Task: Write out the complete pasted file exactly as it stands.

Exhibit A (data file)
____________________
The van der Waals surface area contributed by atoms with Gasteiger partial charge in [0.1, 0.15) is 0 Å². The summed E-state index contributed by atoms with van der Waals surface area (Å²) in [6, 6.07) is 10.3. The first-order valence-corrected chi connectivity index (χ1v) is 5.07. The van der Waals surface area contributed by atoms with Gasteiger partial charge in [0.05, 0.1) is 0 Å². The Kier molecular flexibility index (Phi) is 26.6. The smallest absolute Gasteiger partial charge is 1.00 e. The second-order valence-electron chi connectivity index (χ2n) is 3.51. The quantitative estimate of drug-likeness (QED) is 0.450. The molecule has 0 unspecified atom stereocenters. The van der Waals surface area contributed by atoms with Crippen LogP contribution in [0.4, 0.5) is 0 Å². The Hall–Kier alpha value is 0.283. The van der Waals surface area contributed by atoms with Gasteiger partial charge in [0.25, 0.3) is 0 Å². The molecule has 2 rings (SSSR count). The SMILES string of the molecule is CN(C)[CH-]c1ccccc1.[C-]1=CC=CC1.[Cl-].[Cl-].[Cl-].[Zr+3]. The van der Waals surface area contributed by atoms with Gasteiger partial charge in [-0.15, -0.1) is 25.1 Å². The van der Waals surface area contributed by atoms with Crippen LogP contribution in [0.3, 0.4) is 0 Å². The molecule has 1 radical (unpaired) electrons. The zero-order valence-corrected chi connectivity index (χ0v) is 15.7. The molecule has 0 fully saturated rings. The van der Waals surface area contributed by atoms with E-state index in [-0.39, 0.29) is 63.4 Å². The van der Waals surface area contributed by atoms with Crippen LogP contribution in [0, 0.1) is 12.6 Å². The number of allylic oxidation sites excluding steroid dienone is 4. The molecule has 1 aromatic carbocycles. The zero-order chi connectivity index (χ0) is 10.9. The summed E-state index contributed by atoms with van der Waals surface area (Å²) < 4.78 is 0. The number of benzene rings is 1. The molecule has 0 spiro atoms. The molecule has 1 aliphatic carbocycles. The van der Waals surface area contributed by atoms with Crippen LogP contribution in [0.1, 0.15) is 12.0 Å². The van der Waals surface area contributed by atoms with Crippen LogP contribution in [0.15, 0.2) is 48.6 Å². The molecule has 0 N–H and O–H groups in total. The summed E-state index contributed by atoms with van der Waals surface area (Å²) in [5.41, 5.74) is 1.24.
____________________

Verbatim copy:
The van der Waals surface area contributed by atoms with Gasteiger partial charge in [0.1, 0.15) is 0 Å². The summed E-state index contributed by atoms with van der Waals surface area (Å²) in [6, 6.07) is 10.3. The first-order valence-corrected chi connectivity index (χ1v) is 5.07. The van der Waals surface area contributed by atoms with Gasteiger partial charge in [0.05, 0.1) is 0 Å². The Kier molecular flexibility index (Phi) is 26.6. The smallest absolute Gasteiger partial charge is 1.00 e. The second-order valence-electron chi connectivity index (χ2n) is 3.51. The quantitative estimate of drug-likeness (QED) is 0.450. The molecule has 0 unspecified atom stereocenters. The van der Waals surface area contributed by atoms with Crippen LogP contribution in [0.4, 0.5) is 0 Å². The Hall–Kier alpha value is 0.283. The van der Waals surface area contributed by atoms with Gasteiger partial charge in [0.25, 0.3) is 0 Å². The molecule has 2 rings (SSSR count). The SMILES string of the molecule is CN(C)[CH-]c1ccccc1.[C-]1=CC=CC1.[Cl-].[Cl-].[Cl-].[Zr+3]. The van der Waals surface area contributed by atoms with Gasteiger partial charge in [-0.15, -0.1) is 25.1 Å². The van der Waals surface area contributed by atoms with Crippen LogP contribution in [0.3, 0.4) is 0 Å². The molecule has 1 radical (unpaired) electrons. The zero-order valence-corrected chi connectivity index (χ0v) is 15.7. The molecule has 0 fully saturated rings. The van der Waals surface area contributed by atoms with E-state index in [-0.39, 0.29) is 63.4 Å². The van der Waals surface area contributed by atoms with Crippen LogP contribution in [0, 0.1) is 12.6 Å². The number of allylic oxidation sites excluding steroid dienone is 4. The molecule has 1 aromatic carbocycles. The zero-order chi connectivity index (χ0) is 10.9. The summed E-state index contributed by atoms with van der Waals surface area (Å²) < 4.78 is 0. The number of benzene rings is 1. The molecule has 0 spiro atoms. The molecule has 1 aliphatic carbocycles. The van der Waals surface area contributed by atoms with Crippen LogP contribution in [0.1, 0.15) is 12.0 Å². The van der Waals surface area contributed by atoms with Crippen LogP contribution in [0.15, 0.2) is 48.6 Å². The molecule has 0 N–H and O–H groups in total. The summed E-state index contributed by atoms with van der Waals surface area (Å²) in [5.41, 5.74) is 1.24.